Plaintiff has a history of back pain, a history of seizures, suffers obesity and from chronic liver disease, and has a substance abuse disorder. Imaging, from as early as 2007, shows that Plaintiff suffers degenerative disk disease. Tr. 29 & 525. In 2008, Plaintiff was prescribed a cane. Tr. 29. In 2009, Dr. Workman performed a vertebroplasy for a non-healing compression fracture. Tr. 516. A lumbar spine x-ray on December 9, 2009, showed post-surgical changes at L1 and degenerative changes at L4-5 and L5-S1. Tr. 411. A lumbosacral x-ray dated June 22, 2011, showed an old L1 fracture " treated with bone cement" and confirmed degenerative disc space at L4-5 and L5-S1. Tr. 565. On June 29, 2011, the following abnormalities were described: a superior endplate compression deformity of L1 with thirty percent loss of height and mild retropulsion. Tr. 517. Primary care physician Frank Fisher, M.D., completed a Medical Source Statement -- Physical on June 27, 2011. Tr. 513-14. He listed extensive limitations on sitting, standing, and walking, and noted that Plaintiff must lie down every two hours for fifteen minutes due to back pain. Id.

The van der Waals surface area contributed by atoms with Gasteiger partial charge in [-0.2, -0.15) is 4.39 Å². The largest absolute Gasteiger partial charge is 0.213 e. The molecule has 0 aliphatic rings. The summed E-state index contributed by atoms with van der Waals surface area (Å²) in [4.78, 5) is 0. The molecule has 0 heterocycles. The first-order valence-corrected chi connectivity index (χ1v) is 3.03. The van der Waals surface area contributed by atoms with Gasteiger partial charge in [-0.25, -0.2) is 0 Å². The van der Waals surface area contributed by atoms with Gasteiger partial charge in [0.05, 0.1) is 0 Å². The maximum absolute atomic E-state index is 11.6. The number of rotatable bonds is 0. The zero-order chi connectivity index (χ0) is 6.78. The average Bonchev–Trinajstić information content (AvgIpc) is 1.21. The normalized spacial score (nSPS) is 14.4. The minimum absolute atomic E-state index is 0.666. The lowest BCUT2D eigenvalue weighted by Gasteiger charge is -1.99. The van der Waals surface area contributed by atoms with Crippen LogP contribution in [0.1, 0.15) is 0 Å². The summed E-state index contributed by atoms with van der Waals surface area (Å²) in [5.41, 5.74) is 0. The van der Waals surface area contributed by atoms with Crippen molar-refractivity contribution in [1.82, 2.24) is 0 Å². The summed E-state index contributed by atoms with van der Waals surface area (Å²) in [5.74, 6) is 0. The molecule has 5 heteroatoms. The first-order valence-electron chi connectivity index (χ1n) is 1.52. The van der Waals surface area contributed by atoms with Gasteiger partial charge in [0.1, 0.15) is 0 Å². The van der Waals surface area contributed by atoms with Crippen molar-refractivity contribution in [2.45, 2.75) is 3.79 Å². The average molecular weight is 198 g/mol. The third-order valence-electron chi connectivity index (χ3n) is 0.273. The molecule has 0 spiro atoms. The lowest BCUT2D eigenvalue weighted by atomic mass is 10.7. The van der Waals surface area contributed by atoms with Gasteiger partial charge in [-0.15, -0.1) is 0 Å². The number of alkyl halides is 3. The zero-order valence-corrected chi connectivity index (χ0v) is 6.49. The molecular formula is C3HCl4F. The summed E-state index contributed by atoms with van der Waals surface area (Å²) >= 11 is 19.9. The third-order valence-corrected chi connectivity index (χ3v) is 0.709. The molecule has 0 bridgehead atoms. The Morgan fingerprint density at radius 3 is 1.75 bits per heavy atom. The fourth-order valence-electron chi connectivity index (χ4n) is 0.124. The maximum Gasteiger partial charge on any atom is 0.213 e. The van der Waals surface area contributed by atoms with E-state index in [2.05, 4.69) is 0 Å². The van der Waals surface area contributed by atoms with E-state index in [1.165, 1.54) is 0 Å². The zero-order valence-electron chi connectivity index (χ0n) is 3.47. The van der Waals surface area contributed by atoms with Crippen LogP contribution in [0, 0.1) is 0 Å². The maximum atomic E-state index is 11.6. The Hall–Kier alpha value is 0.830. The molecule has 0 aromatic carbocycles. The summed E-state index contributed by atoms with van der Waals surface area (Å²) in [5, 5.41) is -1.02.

THE FIVE STEP SEQUENTIAL ANALYSIS FOR DETERMINING DISABILITY
A person filing a claim for social security disability benefits (" the claimant") must show that she has the " inability to do any substantial gainful activity by reason of any medically determinable physical or mental impairment" which has lasted or is expected to last for twelve or more months. 20 C.F.R. § § 416.920(a)(4)(ii), 416.909. The ALJ must consider all evidence in the claimant's case record to determine disability (Id. § 416.920(a)(3)), and must use a five-step sequential evaluation to determine whether the claimant is disabled (Id. § 416.920). " [T]he ALJ has a special duty to fully and fairly develop the record and to assure that the claimant's interests are considered." Brown v. Heckler, 713 F.2d 441, 443 (9th Cir. 1983).
Here, the ALJ evaluated Plaintiff's application for benefits under the required five-step ...